For decades the Liberals were the dominant party in Canada. They were in a factor in almost every riding in the country in most elections. Only at their best did the PCs come close to rivaling the power of the Liberals. In the course of the last four elections the Liberals have gone from a political behemoth to third party status. On an organizational level the Liberals of 2013 are not able to run enough serious campaigns in enough seats to win and become the official opposition let alone government.
Elect. Seats Second Rebates Candidates spending more than
Won Place Achieved 75% 50%
2011 34 76 217 92 167
2008 77 123 270 97 162
2006 103 116 283 137 198
2004 135 145 307 172 267
2000 172 107 288 168 252
1997 155 106 292 164 270
data from Pundits Guide
What you can see from this table is how strong the Liberals were in 1997 and 2000. In 2000 there were only 22 ridings in Canada where the Liberals were not either first or second. In 2011 it was 198 ridings out of 308 in which the Liberals did not come first or second.
In 2004 all but one Liberal manged to get enough votes (10%) to qualify for a rebate of their election expenses, in 2011 that had fallen to 217.
The Conservative Party under Stephen Harper understood the importance of being organized in ridings across of all of Canada. The Canadian Alliance in 2000 was a significant factor only in about 175 ridings, not enough to be a threat to govern Canada anytime soon. The new Conservative party has worked hard to have active riding association across the country even in the places the party had no realistic chance of winning. By the 2011 election the Conservatives were a serious factor in 230 seats in the country. It it the on the ground organization that the Conservatives have quietly done for the last ten years that the reason they are government.
Starting over a decade ago the federal Liberals have weakened both in membership and organization across the country. Stephen Harper is lucky to have been building the Conservative party at the same time as the Liberals have been dismantling their party. It is almost as if the Liberals surrendered and vacated the field over the last four elections.
Best estimates I can get is that the Liberals only have between 55,000 and 60,000 members at the moment. This is in contrast to the NDP which managed to get to almost 130,000 in their leadership race in 2011 and the NDP is not a party that really does the mass membership sign up thing in same way the Liberals have done. The Liberals are at an average of less than 200 members per riding.
I can understand why the Liberals have not managed to do well in the new memberships, the selection of candidates is not a very strong one:
- Justin Trudeau - A middle aged man who is only claim to fame is a good looks and a former PM as father - certainly elements of the media love him and many hope against all evidence that he is the magic potion that will bring them to power again.
- Mark Garneau - A one time astronaut who went into politics as a retirement job and now retired from the leadership race
- Joyce Murray - A one term BC Liberal cabinet minister that lost her re-election in 2005
- Martha Hall Findlay - A one term Liberal MP
- Martin Cauchon - A former MP from 1993 to 2004 and did serve in cabinet, I follow politics closely and I have no memory of who this guy was or what sort of an MP he was.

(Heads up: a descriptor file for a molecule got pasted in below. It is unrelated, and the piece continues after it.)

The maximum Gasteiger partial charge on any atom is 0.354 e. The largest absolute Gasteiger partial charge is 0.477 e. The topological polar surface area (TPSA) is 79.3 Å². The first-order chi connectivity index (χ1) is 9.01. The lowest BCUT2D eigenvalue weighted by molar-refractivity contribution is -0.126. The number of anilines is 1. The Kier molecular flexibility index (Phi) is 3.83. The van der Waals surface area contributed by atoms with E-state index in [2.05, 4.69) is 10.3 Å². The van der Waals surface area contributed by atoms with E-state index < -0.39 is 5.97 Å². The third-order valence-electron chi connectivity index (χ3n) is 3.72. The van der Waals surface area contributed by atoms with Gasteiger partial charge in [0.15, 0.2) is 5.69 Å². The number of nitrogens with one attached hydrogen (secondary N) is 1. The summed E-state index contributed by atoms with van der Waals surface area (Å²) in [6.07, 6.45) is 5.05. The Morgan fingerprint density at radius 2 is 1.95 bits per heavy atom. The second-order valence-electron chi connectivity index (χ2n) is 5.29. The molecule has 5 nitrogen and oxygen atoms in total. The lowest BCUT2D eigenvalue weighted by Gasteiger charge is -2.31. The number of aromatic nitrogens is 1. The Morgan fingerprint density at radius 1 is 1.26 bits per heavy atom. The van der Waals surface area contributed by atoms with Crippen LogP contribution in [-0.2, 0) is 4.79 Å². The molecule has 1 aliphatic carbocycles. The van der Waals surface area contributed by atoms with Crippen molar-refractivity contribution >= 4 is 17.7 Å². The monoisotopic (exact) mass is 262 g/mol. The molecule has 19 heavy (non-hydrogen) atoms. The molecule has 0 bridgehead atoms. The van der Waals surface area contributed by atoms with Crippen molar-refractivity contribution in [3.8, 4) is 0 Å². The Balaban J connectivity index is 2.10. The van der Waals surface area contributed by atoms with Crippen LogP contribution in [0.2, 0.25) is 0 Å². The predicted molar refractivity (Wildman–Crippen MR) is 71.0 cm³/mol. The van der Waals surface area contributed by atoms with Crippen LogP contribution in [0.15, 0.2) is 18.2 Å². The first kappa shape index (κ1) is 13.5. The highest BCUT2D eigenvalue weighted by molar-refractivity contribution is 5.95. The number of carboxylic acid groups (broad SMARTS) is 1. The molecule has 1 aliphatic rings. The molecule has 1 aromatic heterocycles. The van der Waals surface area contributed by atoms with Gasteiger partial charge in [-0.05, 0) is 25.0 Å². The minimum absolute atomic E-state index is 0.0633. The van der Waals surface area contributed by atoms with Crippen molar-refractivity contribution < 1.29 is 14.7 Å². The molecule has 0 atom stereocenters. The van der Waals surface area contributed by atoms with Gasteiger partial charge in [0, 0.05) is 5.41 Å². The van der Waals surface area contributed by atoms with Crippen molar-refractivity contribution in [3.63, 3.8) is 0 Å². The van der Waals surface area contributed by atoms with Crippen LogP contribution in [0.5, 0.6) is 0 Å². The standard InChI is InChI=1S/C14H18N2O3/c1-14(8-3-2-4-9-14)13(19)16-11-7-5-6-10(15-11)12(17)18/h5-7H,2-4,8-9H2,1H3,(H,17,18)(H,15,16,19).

- Deborah Coyne, David Bertshi and Karen McCrimmon - three people running for the party leadership that have never been elected to anything before.
The Liberal leadership race candidates have had a total of 27 years as MPs and 4 years as MLA. Not inclulding the four MPs that withdrew from the race 2006, the eight candidates on the ballot in had more than 45 years experience in parliament and almost 24 as MLAs. It is an indication of how thin the Liberal ranks have become and there is very little out there to indicate the party will be getting any stronger anytime soon.
The Federal Liberals also suffer from the fact that the party is short of provincial allies. In the four large provinces the provincial Liberals are only close with the federal party in Ontario. In Saskatchewan and Manitoba the provincial party is a fringe party. The only decent provincial grass roots the party has are in Atlantic Canada.
What the Federal Liberals desperately need is someone that understands that the party needs to rebuild from the ground up in most of the country. I am not convinced any of the current candidates understand this or have the skills to do it. I do not see Justin Trudeau, and the people around him, having any idea of what needs to be done over the next two years.
To give you an idea how far the leadership candidates are from understanding what sort of decline the Federal Liberals are in you only need to look back to the three by-elections in November and see how little work was done by the leadership campaigns to win these seats.
- Victoria - the Liberals held this seat from 1993 to 2006. In the by-election they came a very distant fourth.
- Calgary Centre - even with an unpopular Conservative candidate, the Liberals could not manage to get the 10,500 votes they needed to win.
- Durham - the Liberals held this seat from 1993 to 2004. Even though this is a seat the Liberals had held in the past, they came third in the by-election.
The by-elections are in the sort of seats the Federal Liberals have to win if they expect to ever form government. Not a single leadership candidate made winning these seats a priority.
The Liberals will choose Justin Trudeau, he will likely lead the party into the 2015 election and he will have a result that is roughly the same as 2011 or slightly worse. I say likely lead them in the election because it is 30 months till the election and I am not certain Trudeau will have the stamina to endure that long in media spotlight given his lack of experience or discernible political skills.